Arizona's state universities announced Thursday that they will continue to offer in-state tuition to DACA students.
The announcement came amid turmoil in courts.
The Maricopa County Community College District board is asking the Arizona Supreme Court to overturn an appeals court ruling last week that says young immigrants granted deferred deportation status aren't eligible for lower in-state college tuition.
The Court of Appeals decision overruled a judge's 2015 decision that said students in the program created by former President Barack Obama were considered legally present in the U.S. and qualify for in-state tuition.
The decision instead said the 2012 Deferred Action for Childhood Arrivals program known as DACA didn't confer that status and Arizona law bars in-state tuition.
About 2,200 students attending the district's 10 colleges or other facilities are affected.
Here is the statement released by the regents:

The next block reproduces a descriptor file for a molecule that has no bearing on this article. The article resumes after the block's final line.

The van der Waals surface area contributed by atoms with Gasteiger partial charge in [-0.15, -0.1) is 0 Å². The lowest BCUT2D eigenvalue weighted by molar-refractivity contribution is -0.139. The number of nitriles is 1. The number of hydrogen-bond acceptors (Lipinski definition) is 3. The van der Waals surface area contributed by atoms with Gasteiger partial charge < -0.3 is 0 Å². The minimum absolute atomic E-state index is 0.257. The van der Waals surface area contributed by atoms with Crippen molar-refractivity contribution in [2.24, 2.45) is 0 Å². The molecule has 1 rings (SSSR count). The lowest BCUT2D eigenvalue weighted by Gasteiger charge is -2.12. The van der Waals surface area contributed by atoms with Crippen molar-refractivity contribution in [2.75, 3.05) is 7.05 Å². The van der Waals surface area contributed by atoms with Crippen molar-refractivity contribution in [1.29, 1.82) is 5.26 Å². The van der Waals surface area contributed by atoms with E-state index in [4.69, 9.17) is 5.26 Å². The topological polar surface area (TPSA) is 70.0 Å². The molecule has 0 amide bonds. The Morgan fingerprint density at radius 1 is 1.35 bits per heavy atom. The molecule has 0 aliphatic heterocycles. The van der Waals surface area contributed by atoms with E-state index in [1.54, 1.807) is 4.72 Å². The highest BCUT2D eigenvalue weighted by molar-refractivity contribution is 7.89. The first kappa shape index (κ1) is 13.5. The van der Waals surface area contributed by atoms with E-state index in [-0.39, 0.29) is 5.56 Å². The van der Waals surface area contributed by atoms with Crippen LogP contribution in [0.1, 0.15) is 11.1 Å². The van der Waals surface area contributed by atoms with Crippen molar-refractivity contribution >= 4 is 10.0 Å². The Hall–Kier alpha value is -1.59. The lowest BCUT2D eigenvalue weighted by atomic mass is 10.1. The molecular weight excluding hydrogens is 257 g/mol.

At a special board meeting today, the Arizona Board of Regents announced it will continue to offer in-state tuition for eligible Deferred Action for Childhood Arrivals (DACA) students while the decision of the Arizona Court of Appeals regarding the State of Arizona v. Maricopa County Community College District is under review by the courts. Until a decision is reached by the Arizona Supreme Court, the board will continue to provide in-state tuition to these students. Background information: In May, 2015, Maricopa County Superior Court ruled that a DACA recipient who presents an Employment Authorization Document and who meets Arizona law residency requirements was eligible for resident tuition. (State of Arizona v. Maricopa County Community College District). At that time, in accordance with the law, DACA students with an EAD who met the statutory and policy requirements for residency were able to establish in-state residency for tuition purposes at Arizona’s public universities. In 2015, the board enacted a new policy to provide non-resident tuition at 150 percent of base tuition for graduates of Arizona high schools. Last December, the board sent a letter to then President-elect Donald Trump, citing the board’s concern for DACA students, requesting he and his administration work with Congress to design and provide relief for these students within the overall approach to immigration enforcement and reform.